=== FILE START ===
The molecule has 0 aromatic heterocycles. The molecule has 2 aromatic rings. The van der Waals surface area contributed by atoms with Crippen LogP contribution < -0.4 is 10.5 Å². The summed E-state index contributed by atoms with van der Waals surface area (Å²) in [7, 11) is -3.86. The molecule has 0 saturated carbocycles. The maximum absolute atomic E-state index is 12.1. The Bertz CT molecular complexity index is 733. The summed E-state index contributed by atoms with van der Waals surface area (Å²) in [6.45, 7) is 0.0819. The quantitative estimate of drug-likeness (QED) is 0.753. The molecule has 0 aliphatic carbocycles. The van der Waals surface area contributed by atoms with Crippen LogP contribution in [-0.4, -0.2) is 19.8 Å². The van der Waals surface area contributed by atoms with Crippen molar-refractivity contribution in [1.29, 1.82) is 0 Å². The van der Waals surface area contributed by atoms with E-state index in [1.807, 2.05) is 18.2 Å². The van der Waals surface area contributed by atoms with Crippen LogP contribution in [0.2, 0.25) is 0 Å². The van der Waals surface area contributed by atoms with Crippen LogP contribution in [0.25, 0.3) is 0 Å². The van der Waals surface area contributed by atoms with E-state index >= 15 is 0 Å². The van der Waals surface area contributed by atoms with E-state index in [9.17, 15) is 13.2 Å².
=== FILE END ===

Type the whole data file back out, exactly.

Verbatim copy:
The molecule has 0 aromatic heterocycles. The molecule has 2 aromatic rings. The van der Waals surface area contributed by atoms with Crippen LogP contribution < -0.4 is 10.5 Å². The summed E-state index contributed by atoms with van der Waals surface area (Å²) in [7, 11) is -3.86. The molecule has 0 saturated carbocycles. The maximum absolute atomic E-state index is 12.1. The Bertz CT molecular complexity index is 733. The summed E-state index contributed by atoms with van der Waals surface area (Å²) in [6.45, 7) is 0.0819. The quantitative estimate of drug-likeness (QED) is 0.753. The molecule has 0 aliphatic carbocycles. The van der Waals surface area contributed by atoms with Crippen LogP contribution in [-0.4, -0.2) is 19.8 Å². The van der Waals surface area contributed by atoms with Crippen molar-refractivity contribution in [1.29, 1.82) is 0 Å². The van der Waals surface area contributed by atoms with E-state index in [1.807, 2.05) is 18.2 Å². The van der Waals surface area contributed by atoms with Crippen LogP contribution in [0.2, 0.25) is 0 Å². The van der Waals surface area contributed by atoms with Crippen LogP contribution in [0.25, 0.3) is 0 Å². The van der Waals surface area contributed by atoms with E-state index >= 15 is 0 Å². The van der Waals surface area contributed by atoms with E-state index in [9.17, 15) is 13.2 Å².